As a result, QFI developed Al-Masdar, an Open Education Resource database that houses a collection of searchable, vetted resources for teachers, parents and students to learn Arabic, and also learn about the Arab world. Al-Masdar’s user interface and design were updated in 2019 and are aligned with UNESCO’s renewed focus on OER “as an innovative tool for meeting the challenges of providing lifelong learning opportunities for learners from diverse levels and modes of education worldwide.” It’s a tool that also demonstrates QFI’s reflexivity in its work; anything we develop never remains stagnant or simply remains as it is. It is continuously revisited to ensure that it meets the needs it set out to address at the start. And if it does not, changes are made. In an immediate response to COVID-19, Al-Masdar now houses collections of online resources for educators that are available for immediate use in their virtual schools and classrooms.

As COVID-19 became our new reality, educators’ needs not only changed overnight, but continue to ebb and flow, much like the crisis itself. QFI strives to remain agile and flexible to respond to these changing needs as they arise. For this reason, grant opportunities that previously had set deadlines are now running on a rolling basis for educators who need urgent access to new online resources or professional development.

QFI is also hosting an ongoing series of webinars with key partners like SIMA Classroom, Culturingua, and NaTakallam. Physical resources that we had in our arsenal for educators, and that we would mail out, are now proving to be quite useful in an online format in this age of remote learning. Existing infographics that were meant to be complementary visual aids in a classroom have now shifted to being used virtually and a new series of these is being designed to broaden the subject coverage of interesting facets of the Arab world. The physical Q-Wheel (Al Madar Al Huruf) that helps demystify and gives learners a small taste of the Arabic alphabet used to be requested to be mailed out in thousands worldwide; it is also available in app format and can still be used by anyone, anywhere.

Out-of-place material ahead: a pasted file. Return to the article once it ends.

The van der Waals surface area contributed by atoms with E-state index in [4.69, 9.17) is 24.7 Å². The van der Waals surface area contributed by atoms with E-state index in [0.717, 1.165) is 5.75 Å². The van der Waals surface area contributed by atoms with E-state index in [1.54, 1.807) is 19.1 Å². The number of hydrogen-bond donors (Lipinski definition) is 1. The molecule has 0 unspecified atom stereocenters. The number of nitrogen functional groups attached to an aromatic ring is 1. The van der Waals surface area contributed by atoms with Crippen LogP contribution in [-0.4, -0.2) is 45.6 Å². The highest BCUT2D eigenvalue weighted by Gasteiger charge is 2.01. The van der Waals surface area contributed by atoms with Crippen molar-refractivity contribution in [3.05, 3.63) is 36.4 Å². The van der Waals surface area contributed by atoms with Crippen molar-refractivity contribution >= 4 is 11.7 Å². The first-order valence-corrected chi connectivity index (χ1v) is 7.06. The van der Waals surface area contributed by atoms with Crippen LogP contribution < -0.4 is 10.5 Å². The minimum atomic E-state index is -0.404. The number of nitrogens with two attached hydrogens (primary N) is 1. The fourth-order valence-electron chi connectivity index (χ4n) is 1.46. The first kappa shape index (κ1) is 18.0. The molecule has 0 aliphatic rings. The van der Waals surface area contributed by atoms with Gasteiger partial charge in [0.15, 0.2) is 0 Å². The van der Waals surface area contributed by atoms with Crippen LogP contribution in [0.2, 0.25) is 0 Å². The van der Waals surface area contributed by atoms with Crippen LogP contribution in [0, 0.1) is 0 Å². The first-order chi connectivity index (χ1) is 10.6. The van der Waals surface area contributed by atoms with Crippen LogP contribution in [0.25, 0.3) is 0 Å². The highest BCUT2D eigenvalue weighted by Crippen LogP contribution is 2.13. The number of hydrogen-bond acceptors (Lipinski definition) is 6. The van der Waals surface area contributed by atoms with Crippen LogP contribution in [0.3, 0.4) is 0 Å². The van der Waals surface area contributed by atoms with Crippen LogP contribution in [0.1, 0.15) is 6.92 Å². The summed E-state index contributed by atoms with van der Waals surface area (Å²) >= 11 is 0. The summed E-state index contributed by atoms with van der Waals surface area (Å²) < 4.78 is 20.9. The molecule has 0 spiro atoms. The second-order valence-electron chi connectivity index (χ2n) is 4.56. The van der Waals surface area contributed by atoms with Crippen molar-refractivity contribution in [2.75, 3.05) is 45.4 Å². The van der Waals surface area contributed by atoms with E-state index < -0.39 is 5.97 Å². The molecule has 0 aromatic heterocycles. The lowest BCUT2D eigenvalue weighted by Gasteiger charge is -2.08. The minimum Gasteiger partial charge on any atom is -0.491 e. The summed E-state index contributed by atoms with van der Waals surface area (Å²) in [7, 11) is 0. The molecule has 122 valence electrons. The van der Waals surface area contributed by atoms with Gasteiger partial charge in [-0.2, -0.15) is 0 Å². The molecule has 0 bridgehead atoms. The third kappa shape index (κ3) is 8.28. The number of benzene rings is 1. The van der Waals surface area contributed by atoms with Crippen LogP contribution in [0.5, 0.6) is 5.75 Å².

Building a strong community around its work, QFI’s mission from the start is to give all students opportunities to learn a new language and about the “other”, even if they never leave their own neighborhood. After all, today’s students are tomorrow’s leaders. QFI’s inclusion of digital learning was one way we tried to ensure we reached students who would otherwise not have these opportunities.

It still remains unclear what the world will look like in the next few months and years. What is clear is that the impact of the pandemic will be visible in every facet of society. This crisis is exposing existing fissures that were around long before COVID-19. QFI depends on its strong and large network of educators to identify the assistance that is required and to help brainstorm ways to plug some of those gaps. Once again, educators show us that they are endlessly resilient, rising to the momentous change that the COVID-19 crisis has presented. And although our work in digital resources and virtual platforms has proven to be vital in this time of school closures, the one constant in our work is that we must support the educators who are so often on the frontline, and who are our lifeline to a world of students beyond the physical walls of schools.

Dr. Carine Allaf is QFI’s Senior Programs Advisor. She has been working with QFI for nine years and has 19 years of experience working as a teacher, scholar, and practitioner across the U.S. and much of the Arab world, including Lebanon, Iraq, Palestine, Jordan and Sudan.